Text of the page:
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DMWR hosts workshop for Manu’a fishermen

Director of the Department of Marine and Wildlife Resources (DMWR) Dr. Ruth Matagi-Tofiga and some of her staff members traveled to Manu’a last week to conduct a Small Engine Repair Workshop for the fishermen there.


The same workshop was conducted for local fishermen a week earlier at the DMWR compound in Fagatogo.


The Manu’a workshop was carried out in Ta’u and fishermen from Ofu and Olosega were also present.


Instructor Iosua Lam Sam, a local mechanic, led the workshop that allowed the fishermen to experience hands-on training on a two-cycle engine.


“They will eventually move up to a four-cycle engine,” Matagi-Tofiga explained. During the course, fishermen gained knowledge about a variety of techniques that can be used to not only diagnose engine problems, but also to replace defective components as well as perform routine engine maintenance.


Matagi-Tofiga said they took into account the accessibility of engine parts to the fishing community in Manu’a and said for them, such a thing is hard; hence, the benefit of offering a class that can teach them how to repair and diagnose engine problems.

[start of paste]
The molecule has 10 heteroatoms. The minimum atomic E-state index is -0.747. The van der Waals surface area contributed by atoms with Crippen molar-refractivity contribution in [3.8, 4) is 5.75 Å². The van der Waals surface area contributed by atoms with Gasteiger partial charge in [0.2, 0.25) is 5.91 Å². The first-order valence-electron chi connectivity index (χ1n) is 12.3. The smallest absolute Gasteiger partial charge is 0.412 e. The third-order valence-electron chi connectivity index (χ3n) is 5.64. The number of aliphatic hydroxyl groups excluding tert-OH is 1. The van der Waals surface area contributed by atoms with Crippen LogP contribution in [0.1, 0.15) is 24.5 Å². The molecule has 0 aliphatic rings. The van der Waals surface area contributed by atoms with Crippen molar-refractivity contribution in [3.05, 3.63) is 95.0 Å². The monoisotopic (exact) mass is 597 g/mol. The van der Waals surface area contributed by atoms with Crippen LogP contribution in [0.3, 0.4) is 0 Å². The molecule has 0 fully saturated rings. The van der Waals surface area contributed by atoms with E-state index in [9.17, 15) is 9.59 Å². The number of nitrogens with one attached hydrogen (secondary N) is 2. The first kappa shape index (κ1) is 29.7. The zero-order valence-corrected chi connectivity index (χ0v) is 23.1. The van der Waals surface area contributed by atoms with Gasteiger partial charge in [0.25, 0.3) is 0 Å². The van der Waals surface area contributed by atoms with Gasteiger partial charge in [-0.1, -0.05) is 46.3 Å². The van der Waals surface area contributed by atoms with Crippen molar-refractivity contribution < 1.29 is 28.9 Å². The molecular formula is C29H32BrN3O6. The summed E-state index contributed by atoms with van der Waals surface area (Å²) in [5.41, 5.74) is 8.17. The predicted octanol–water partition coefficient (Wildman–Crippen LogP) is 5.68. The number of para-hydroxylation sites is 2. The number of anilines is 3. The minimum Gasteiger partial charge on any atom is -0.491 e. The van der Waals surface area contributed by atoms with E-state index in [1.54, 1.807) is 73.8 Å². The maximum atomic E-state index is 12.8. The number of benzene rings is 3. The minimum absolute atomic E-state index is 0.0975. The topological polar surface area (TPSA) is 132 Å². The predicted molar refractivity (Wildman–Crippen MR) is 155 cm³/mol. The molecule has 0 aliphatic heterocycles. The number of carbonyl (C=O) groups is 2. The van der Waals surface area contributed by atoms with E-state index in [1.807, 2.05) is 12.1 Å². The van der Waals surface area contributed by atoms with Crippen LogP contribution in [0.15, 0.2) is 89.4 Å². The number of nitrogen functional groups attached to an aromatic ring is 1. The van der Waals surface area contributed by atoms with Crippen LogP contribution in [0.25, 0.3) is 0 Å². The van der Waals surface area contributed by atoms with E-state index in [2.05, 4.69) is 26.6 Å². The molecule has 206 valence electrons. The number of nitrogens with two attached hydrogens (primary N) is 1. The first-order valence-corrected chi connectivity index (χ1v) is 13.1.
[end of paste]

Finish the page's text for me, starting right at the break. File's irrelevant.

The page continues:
During the workshop, the DMWR Enforcement Division, headed by Officer Peter Eves, informed the fishermen about the need to have a float plan because “it saves lives”.


The fishermen were told that it is crucial to jot down when they set out to sea and when they are expected to return — “Who is on board? Where do you plan to fish?” These are some of the questions that need to be answered and recorded prior to sailing away from shore.


Officer Hanipale Hanipale also went over with participants a checklist of safety equipment that needs to be on board during fishing trips—equipment such as life jackets, flares, first aid kits, EPIRB, and a fire extinguisher.


As for subsidies, DMWR Education Coordinator Maria Vaofanua explained to the fishermen that some of the qualifications required include a valid registration for the boat, valid licenses for all fishermen, and an official record of the catch by DMWR for data purposes.


Before the workshop concluded, the DMWR director told the Manu’a fishermen that fishing is in the blood of all Samoans. “Samoans have and continue to survive utilizing the land and sea for their livelihood. Fish, seafood, taro and banana is the basic diet of most in Manu’a and this is very healthy,” she said.


Last month, similar 2-day workshops were held locally, thanks to funding from a subsidy approved by Governor Lolo Matalasi Moliga. Both workshops here and in Manu’a focused on engine repair which, according to Matagi-Tofiga, was one of the high priority items based on the results of a fishermen survey conducted by DMWR.


Matagi-Tofiga reminded the fishermen about the importance of being educated on how to repair engines, “especially when they are out fishing.”


“It could save your lives!” she emphasized.